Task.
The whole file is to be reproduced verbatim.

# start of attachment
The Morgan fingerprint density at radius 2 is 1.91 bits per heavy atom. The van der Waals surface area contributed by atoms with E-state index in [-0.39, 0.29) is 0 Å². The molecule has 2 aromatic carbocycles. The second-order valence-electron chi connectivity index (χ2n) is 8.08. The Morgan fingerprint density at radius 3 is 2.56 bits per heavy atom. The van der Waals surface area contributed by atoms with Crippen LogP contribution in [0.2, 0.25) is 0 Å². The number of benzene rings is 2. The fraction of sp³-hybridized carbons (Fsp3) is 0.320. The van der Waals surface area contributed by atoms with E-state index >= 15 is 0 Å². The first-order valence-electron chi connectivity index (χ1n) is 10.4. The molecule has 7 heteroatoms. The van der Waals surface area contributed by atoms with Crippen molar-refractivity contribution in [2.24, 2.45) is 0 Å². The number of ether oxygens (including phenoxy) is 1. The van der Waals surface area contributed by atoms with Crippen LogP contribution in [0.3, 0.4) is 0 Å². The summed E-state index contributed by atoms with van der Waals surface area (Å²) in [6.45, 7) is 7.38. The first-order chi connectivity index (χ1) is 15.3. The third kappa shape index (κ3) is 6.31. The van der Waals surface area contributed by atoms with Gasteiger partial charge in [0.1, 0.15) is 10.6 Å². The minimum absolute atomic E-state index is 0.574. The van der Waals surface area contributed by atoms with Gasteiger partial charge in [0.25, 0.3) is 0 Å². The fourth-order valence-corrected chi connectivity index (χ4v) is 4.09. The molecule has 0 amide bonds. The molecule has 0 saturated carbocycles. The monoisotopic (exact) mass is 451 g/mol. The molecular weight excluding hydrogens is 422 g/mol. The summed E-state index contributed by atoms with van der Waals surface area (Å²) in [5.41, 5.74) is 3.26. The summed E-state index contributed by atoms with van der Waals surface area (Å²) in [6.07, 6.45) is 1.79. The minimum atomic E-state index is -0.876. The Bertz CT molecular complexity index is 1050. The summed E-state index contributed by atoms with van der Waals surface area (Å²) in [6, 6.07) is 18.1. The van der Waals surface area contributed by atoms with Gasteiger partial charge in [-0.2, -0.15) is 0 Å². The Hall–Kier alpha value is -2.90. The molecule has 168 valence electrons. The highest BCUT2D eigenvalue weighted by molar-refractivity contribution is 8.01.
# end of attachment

The Morgan fingerprint density at radius 2 is 1.91 bits per heavy atom. The van der Waals surface area contributed by atoms with E-state index in [-0.39, 0.29) is 0 Å². The molecule has 2 aromatic carbocycles. The second-order valence-electron chi connectivity index (χ2n) is 8.08. The Morgan fingerprint density at radius 3 is 2.56 bits per heavy atom. The van der Waals surface area contributed by atoms with Crippen LogP contribution in [0.2, 0.25) is 0 Å². The number of benzene rings is 2. The fraction of sp³-hybridized carbons (Fsp3) is 0.320. The van der Waals surface area contributed by atoms with E-state index >= 15 is 0 Å². The first-order valence-electron chi connectivity index (χ1n) is 10.4. The molecule has 7 heteroatoms. The van der Waals surface area contributed by atoms with Crippen molar-refractivity contribution in [2.24, 2.45) is 0 Å². The number of ether oxygens (including phenoxy) is 1. The van der Waals surface area contributed by atoms with Crippen LogP contribution in [0.3, 0.4) is 0 Å². The summed E-state index contributed by atoms with van der Waals surface area (Å²) in [6.45, 7) is 7.38. The first-order chi connectivity index (χ1) is 15.3. The third kappa shape index (κ3) is 6.31. The van der Waals surface area contributed by atoms with Gasteiger partial charge in [0.1, 0.15) is 10.6 Å². The minimum absolute atomic E-state index is 0.574. The van der Waals surface area contributed by atoms with Gasteiger partial charge in [0.25, 0.3) is 0 Å². The fourth-order valence-corrected chi connectivity index (χ4v) is 4.09. The molecule has 0 amide bonds. The molecule has 0 saturated carbocycles. The monoisotopic (exact) mass is 451 g/mol. The molecular weight excluding hydrogens is 422 g/mol. The summed E-state index contributed by atoms with van der Waals surface area (Å²) in [5.41, 5.74) is 3.26. The summed E-state index contributed by atoms with van der Waals surface area (Å²) in [6.07, 6.45) is 1.79. The minimum atomic E-state index is -0.876. The Bertz CT molecular complexity index is 1050. The summed E-state index contributed by atoms with van der Waals surface area (Å²) in [6, 6.07) is 18.1. The van der Waals surface area contributed by atoms with Gasteiger partial charge in [-0.2, -0.15) is 0 Å². The Hall–Kier alpha value is -2.90. The molecule has 168 valence electrons. The highest BCUT2D eigenvalue weighted by molar-refractivity contribution is 8.01.